And if you’re wondering why is this cool? Well because above interactions are passed to server side, using the Wicketstuff Openlayers integration requires no knowledge of javascript, its wrapped nicely for you.

Heres the link to a little more about the library:


And if you combine this with hibernate spatial, you can since hibernate spatial supports JTS.. You have a really cool simple GIS system 🙂

Apache Wicket javascript integration

9 09 2008

This article will give some general pointers on howto do javascript integration, it’ll give some tip on how to make it easier to for you. And also a recommended way on project structuring.

Howto do it:

Javascript bridge

If you need a javascript bridge between the javascript library and wicket a very nice way are todo it like this:

Use the wicket namespace for a cleaner approach(like above), and remember to place your data in an array, so you can have multiple of the same components on the same page. Like so:

var Wicket;
if (!Wicket) {
Wicket = {};
} else {
if (typeof Wicket != "object") {
throw new Error("Wicket already exists and is not an object");
Wicket.omaps = {};
function WicketOMap(id, options) {
Wicket.omaps[id] = this;

Lots of dynamic stuff?

If you have lots of dynamic stuff you can use a texttemplate to interpolate your variables with it works really smooth, heres an example:

HashMap variables = new HashMap();
variables.put("alert", "helloworld");
TextTemplate textTemplate=new TextTemplate();
String js= textTemplate.asString();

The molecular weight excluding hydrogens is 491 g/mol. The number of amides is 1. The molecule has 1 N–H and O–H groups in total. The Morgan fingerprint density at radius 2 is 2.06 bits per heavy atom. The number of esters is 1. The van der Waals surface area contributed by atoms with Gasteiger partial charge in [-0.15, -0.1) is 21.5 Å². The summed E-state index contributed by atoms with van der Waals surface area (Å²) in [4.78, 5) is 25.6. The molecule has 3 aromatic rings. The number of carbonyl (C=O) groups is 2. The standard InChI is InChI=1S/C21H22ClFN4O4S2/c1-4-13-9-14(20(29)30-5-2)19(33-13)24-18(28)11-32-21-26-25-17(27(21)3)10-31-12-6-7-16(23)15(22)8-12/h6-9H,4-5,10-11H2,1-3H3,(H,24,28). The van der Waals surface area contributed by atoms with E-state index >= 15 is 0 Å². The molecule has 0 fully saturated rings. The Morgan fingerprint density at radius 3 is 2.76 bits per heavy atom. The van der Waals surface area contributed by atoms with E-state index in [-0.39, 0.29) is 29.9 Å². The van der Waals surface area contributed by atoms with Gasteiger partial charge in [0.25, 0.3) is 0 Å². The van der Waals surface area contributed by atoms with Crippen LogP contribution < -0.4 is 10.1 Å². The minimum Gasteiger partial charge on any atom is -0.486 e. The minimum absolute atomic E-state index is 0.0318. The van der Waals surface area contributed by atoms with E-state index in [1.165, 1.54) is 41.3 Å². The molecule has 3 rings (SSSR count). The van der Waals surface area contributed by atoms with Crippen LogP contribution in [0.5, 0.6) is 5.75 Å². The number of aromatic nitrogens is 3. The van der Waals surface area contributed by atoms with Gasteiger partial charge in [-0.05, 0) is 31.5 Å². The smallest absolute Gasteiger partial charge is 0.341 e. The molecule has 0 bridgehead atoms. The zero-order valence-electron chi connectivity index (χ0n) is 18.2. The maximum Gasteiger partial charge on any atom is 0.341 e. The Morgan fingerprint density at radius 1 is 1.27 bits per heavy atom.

corrosponding java script, notice the template signature ${…}


So above code will produce a javascript string ‘alert(“hello world”)’ very useful.

Using a behaviour

Behaviours are nice if you need some special that modifies the component you want to add too. It’s an easy way of getting information like markupid etc. Its good because you can access the component that you bind to, so you may put in javascript, add attributemodifiers etc for it.

Virtual tour of Mootips

Heres a virtual tour of Mootips javascript integration

go here for the minis wiki

Screencast: introducing Wicketstuff Iolite

4 09 2008

So without further delay watch the screencast below:

Wicket Iolite 0.3

3 09 2008

So it’s out just waiting to get built on the wicketstuff teamcity server, and be made public available from there.

Wicket Iolite are a Wicketstuff project, and it’s all about making development really easy for you. It’s a archetype that setups a project for you with a two module struture web and core. In core you will find JPA entities, and in wicket you’ll find the counter wicket part.


  • Depends on domdridges project
  • Real maven archetype
  • Lots of cleaning
  • Even more simple than before

Read more here: